HomeNewsEA’s Notorious “Surprise Mechanics”

EA’s Notorious “Surprise Mechanics”


Last Updated on 20/05/2020 by TDH Publishing (A)

EA’s Notorious “Surprise Mechanics” 1

EA (Electronic Arts) is a developer which has created several iconic games like the FIFA franchise, Star Wars, Battlefield and many more. EA’s monetization techniques are something that has been frowned upon by the gaming communities as well as several legislations from various countries.

Loot boxes consist of various items like special weapons, characters, skins and abilities which have no value in real life but give the user an advantage over the other players.

FIFA has mastered this method of generating revenue from its FIFA Ultimate Team mode where players have to build their team from scratch by buying packs, trading cards and unlocking rewards. Players have dished out several dollars in hopes of getting stars like Lionel Messi or Cristiano Ronaldo but most likely are bound to get an average player. A user has claimed to spend almost 250,000 USD ever since he has started playing FIFA 5 years back.

Another example of this is Star Wars Battlefront II, where EA has admitted that they made an unethical move by keeping the games’ best weapons and characters like Luke Skywalker locked till the user plays several hours or unlocks paid loot boxes.

Understanding from a psychological point of view 

EA’s Notorious “Surprise Mechanics” 2

The picture above represents a habit loop of the human mind found by researchers at MIT, each of us has our own sets of habits that reward us (e.g., the nicotine rush after smoking a cigarette) and there’s a cue (the sight of a cigarette, seeing someone smoke, etc.) which causes us to fulfil the routine to get the reward.

Developers utilize this for profits and follow a similar model where:

CUE: seeing a new pack of players with increased stats or a dynamic picture

ROUTINE: purchasing loot boxes or digital currency of the game to buy the packs

REWARD: either getting the item/player desired or a lower-rated item/player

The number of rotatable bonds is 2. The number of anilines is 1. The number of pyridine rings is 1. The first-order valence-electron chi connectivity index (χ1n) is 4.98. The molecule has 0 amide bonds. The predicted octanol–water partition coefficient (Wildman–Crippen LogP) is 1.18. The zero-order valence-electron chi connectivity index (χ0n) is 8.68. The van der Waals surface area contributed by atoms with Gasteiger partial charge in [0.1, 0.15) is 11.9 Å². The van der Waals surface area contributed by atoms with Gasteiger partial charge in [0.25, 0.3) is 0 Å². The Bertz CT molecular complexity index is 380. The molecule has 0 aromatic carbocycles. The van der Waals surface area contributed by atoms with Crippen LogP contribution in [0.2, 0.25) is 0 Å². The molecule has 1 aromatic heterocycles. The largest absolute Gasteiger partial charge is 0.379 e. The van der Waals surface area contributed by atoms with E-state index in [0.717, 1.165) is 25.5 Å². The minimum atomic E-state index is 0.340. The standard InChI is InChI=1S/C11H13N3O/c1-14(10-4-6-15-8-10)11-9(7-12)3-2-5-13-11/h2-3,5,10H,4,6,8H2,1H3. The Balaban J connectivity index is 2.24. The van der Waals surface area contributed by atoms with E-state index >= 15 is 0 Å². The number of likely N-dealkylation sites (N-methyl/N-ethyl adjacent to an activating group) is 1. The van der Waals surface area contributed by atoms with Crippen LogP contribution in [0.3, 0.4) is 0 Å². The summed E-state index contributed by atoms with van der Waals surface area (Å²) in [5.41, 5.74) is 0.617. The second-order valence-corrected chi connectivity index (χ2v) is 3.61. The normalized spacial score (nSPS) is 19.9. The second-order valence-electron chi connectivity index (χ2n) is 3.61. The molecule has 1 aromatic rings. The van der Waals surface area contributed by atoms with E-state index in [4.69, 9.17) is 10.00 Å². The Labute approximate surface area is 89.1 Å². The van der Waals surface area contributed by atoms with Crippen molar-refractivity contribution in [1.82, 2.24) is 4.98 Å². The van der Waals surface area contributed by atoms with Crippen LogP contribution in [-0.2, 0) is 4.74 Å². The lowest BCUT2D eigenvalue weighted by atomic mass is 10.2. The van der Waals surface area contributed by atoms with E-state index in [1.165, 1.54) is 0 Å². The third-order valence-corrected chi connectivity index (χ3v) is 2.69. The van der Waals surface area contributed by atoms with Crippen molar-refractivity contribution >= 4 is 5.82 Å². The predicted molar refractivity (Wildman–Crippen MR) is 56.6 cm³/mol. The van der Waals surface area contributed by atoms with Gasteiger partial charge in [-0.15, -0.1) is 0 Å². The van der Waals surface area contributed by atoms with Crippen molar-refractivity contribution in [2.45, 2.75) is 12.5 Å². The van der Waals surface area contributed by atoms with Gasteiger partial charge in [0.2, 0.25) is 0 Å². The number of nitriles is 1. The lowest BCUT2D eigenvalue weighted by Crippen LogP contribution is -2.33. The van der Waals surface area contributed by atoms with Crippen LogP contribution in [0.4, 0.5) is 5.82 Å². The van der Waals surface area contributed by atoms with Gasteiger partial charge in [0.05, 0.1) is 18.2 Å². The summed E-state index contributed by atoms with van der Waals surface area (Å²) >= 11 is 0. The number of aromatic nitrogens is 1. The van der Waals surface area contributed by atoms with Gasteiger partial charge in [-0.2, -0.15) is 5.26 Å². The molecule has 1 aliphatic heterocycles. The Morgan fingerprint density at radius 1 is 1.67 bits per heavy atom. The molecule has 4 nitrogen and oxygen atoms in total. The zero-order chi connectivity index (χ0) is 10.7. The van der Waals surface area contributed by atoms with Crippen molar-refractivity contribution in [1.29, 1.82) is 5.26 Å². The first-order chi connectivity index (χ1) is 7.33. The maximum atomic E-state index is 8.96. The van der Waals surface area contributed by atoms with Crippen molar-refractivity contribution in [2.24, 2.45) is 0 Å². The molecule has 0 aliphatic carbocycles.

So to keep users in a loop, developers will randomize the chances of getting a good item/player that will keep users in this ferocious loop till they get what they desire as studies have found that ANTICIPATION of reward attracts more attention than the REWARD itself.


Legal actions against EA

A lawsuit has been filed against EA for its FIFA Ultimate Team mode by Paris based lawyers Karim Morand-Lahouazi and Victor Zagury in France. The lawyers have argued that the multiplayer mode is a “pay-to-win” competition where players pay to purchase packs of cards which promotes ‘gambling behaviour’. The lawyers are hoping for an insightful look into EA’s card generating algorithm.

Belgium and Netherlands took similar actions in 2018 and banned EA from selling FIFA points and notched down the loot boxes (for other games like Star Wars). EA and Epic Games (creator of Fortnite) had to face the United Kingdom’s House of Commons where they were grilled for their predatory monetization techniques involving “loot boxes”.

EA’s Response

EA equated their loot boxes to Kinder Eggs, which contains a random toy inside and defended that they haven’t implemented any unethical techniques instead are adamant that their mechanics dubbed as “Surprise Mechanics” is fun and ethical way of surprising users. EA denied that their “randomized content mechanism” promoted gambling behaviour and has failed to find any evidence proving so.


Hrithik V
Hrithik V
Hrithik is a gaming enthusiast and a privacy activist. He loves spending time researching content and technologies and articulates content for a mass audience with simplicity.
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